Energy intake and mental health

Energy, often referred to as the calorie content of a food, is derived from the carbohydrate, protein, fat, and alcohol found in foods and beverages. Although vitamins and minerals are essential to the body, they provide no energy. The human brain is metabolically very active and uses about 20 to 30% of a person's energy intake at rest. Individuals who do not eat adequate calories from food to meet their energy requirements will experience changes in mental functioning. Simply skipping breakfast is associated with lower fluency and problem-solving ability, especially in individuals who are already slightly malnourished. A hungry person may also experience lack of energy or motivation.

Chronic hunger and energy deprivation profoundly affects mood and responsiveness. The body responds to energy deprivation by shutting or slowing down nonessential functions, altering activity levels, hormonal levels, oxygen and nutrient transport, the body's ability to fight infection, and many other bodily functions that directly or indirectly affect brain function. People with a consistently low energy intake often feel apathetic, sad, or hopeless.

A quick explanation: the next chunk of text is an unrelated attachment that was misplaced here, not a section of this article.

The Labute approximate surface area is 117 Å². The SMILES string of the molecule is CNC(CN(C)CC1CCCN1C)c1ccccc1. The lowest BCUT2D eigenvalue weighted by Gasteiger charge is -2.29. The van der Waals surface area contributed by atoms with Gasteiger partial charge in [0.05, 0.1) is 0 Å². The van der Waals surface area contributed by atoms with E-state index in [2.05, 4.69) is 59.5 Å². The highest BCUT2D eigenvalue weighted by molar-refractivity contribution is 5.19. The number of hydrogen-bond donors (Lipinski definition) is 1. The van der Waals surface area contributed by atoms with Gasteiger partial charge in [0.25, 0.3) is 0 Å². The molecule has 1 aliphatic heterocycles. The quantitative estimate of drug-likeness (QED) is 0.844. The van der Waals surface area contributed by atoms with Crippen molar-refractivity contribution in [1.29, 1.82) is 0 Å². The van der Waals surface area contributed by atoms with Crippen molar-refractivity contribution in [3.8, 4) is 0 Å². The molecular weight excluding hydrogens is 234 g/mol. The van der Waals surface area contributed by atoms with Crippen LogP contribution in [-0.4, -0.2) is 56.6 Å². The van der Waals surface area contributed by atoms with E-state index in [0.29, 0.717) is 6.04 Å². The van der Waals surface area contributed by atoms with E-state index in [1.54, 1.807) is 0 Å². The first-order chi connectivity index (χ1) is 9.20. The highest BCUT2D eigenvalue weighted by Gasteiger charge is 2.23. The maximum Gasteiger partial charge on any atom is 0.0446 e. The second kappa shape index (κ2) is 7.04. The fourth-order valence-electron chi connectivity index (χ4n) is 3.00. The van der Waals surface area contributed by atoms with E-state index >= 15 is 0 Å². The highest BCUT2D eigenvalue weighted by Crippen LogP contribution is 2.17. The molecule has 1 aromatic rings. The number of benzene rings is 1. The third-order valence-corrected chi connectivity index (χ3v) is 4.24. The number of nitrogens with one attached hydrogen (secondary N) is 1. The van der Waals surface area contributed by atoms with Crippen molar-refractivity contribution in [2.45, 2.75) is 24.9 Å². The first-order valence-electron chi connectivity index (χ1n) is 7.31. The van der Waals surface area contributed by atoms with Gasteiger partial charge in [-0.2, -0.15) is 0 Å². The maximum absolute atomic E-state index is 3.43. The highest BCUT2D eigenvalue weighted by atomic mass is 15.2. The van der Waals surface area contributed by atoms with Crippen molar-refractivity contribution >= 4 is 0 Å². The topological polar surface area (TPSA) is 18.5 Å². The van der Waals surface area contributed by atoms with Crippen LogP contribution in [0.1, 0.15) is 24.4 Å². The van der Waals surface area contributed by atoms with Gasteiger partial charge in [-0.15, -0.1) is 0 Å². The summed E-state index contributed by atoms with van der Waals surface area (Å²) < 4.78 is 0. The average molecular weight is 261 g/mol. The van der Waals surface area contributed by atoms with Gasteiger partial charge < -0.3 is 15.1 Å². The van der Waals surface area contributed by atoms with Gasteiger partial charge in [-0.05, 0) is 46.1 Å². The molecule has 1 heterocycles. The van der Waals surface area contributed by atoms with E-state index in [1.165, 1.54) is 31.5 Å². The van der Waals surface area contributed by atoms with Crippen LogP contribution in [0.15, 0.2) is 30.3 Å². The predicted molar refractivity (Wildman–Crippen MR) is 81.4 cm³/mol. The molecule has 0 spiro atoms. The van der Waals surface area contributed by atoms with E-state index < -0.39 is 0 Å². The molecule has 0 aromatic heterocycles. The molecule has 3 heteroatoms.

Developing fetuses and young infants are particularly susceptible to brain damage from malnutrition. The extent of the damage depends on the timing of the energy deprivation in relation to stage of development. Malnutrition early in life has been associated with below-normal intelligence, and functional and cognitive defects.

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